"no promise to regain the supremacy of Parliament, nothing on ending the free movement of people and no attempt to reduce Britain's massive contribution to the EU budget".

Labour's shadow chancellor, John McDonnell, also said that Cameron's words were "a lot of bluff and bluster". The majority of British people agree. McDonnell finished off by saying that Cameron is “appeasing” Tory backbenchers. That's true too... up to a point. However, McDonald obvious meant that Cameron is appeasing Tory Eurosceptics. Yet the fact is that it can just as easily be said that he's appeasing Tory Europhiles. After all, the Europhiles have a stronger position in the Conservative Party (at present) than the sceptics. In fact Cameron is probably trying to appease both Eurosceptics and Europhiles at the same time. That's the sort of politician he is. In other words, if he can appease both sceptics and Europhiles, then that will guarantee him continued power within the Tory Party. Of course in principle it's almost impossible to appease two mutually-contradictory segments of a party. Nonetheless, that's clearly what Cameron is trying to do.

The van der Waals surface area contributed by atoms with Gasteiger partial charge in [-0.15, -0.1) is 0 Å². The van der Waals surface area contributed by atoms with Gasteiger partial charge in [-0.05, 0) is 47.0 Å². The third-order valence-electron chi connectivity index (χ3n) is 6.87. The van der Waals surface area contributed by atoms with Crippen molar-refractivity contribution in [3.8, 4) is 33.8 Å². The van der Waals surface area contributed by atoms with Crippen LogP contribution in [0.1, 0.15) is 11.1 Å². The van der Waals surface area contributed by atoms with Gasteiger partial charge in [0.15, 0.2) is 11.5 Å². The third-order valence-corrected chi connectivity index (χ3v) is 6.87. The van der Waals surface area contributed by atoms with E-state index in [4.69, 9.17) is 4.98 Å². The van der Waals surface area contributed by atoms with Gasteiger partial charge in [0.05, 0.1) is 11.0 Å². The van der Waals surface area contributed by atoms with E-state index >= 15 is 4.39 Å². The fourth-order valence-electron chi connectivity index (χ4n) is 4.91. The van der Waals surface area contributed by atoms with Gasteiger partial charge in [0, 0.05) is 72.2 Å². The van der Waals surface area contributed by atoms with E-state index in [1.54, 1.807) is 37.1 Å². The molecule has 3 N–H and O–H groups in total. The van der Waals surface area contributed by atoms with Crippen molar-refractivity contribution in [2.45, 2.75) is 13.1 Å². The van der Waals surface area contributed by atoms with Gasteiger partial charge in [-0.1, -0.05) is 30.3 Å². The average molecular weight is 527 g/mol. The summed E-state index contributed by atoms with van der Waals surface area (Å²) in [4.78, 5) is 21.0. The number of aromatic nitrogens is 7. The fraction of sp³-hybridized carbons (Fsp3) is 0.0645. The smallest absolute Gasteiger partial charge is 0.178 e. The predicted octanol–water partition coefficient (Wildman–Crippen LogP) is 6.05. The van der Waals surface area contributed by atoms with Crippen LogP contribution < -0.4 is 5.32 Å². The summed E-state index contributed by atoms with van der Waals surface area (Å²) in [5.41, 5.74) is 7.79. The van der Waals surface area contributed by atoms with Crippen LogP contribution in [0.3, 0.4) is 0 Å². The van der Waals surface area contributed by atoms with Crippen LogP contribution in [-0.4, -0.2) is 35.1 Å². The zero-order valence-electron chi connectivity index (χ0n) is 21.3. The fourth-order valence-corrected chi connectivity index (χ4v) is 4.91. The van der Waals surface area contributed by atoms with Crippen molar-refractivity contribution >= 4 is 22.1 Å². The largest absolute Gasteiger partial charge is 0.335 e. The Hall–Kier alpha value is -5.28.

The other strange thing is that Labour's position (or the Opposition's position) is more or less the same as Cameron's. After all, McDonald said that we need to "negotiate our reform agenda as members of the club", which is exactly what Cameron is saying.

What are David Cameron's new demands in the run-up to the opt-in-or-out vote in 2017? They include, in the BBC's words, the following:

i) Protection of the single market for Britain and other non-euro countries.
ii) Boosting competitiveness by setting a target for the reduction of the "burden" of red tape.
iii) Exempting Britain from "ever-closer union" and bolstering national parliaments.
iv) Restricting EU migrants' access to in-work benefits such as tax credits.